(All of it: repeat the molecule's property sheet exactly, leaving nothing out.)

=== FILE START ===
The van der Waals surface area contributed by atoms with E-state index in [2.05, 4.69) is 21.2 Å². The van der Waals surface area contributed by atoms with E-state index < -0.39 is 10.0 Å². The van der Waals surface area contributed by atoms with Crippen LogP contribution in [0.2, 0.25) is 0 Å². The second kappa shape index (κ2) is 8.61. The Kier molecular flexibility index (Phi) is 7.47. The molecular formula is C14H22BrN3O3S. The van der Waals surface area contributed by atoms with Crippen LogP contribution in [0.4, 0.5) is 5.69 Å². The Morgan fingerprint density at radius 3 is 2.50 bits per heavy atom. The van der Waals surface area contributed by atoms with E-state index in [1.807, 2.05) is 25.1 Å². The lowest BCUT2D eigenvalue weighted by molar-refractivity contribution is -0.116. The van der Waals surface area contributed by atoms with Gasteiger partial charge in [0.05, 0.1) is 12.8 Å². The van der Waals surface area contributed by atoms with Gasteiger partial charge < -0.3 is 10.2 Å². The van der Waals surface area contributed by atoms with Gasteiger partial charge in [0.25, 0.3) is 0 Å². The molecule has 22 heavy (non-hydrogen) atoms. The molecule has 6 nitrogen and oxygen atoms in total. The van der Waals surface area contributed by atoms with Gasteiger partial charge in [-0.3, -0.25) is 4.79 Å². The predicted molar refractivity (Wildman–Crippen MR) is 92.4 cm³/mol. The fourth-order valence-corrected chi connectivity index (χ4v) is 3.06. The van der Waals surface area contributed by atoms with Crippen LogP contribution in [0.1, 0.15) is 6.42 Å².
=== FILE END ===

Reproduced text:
The van der Waals surface area contributed by atoms with E-state index in [2.05, 4.69) is 21.2 Å². The van der Waals surface area contributed by atoms with E-state index < -0.39 is 10.0 Å². The van der Waals surface area contributed by atoms with Crippen LogP contribution in [0.2, 0.25) is 0 Å². The second kappa shape index (κ2) is 8.61. The Kier molecular flexibility index (Phi) is 7.47. The molecular formula is C14H22BrN3O3S. The van der Waals surface area contributed by atoms with Crippen LogP contribution in [0.4, 0.5) is 5.69 Å². The Morgan fingerprint density at radius 3 is 2.50 bits per heavy atom. The van der Waals surface area contributed by atoms with E-state index in [1.807, 2.05) is 25.1 Å². The lowest BCUT2D eigenvalue weighted by molar-refractivity contribution is -0.116. The van der Waals surface area contributed by atoms with Gasteiger partial charge in [0.05, 0.1) is 12.8 Å². The van der Waals surface area contributed by atoms with Gasteiger partial charge < -0.3 is 10.2 Å². The van der Waals surface area contributed by atoms with Gasteiger partial charge in [0.25, 0.3) is 0 Å². The molecule has 22 heavy (non-hydrogen) atoms. The molecule has 6 nitrogen and oxygen atoms in total. The van der Waals surface area contributed by atoms with Gasteiger partial charge in [-0.3, -0.25) is 4.79 Å². The predicted molar refractivity (Wildman–Crippen MR) is 92.4 cm³/mol. The fourth-order valence-corrected chi connectivity index (χ4v) is 3.06. The van der Waals surface area contributed by atoms with Crippen LogP contribution in [0.1, 0.15) is 6.42 Å².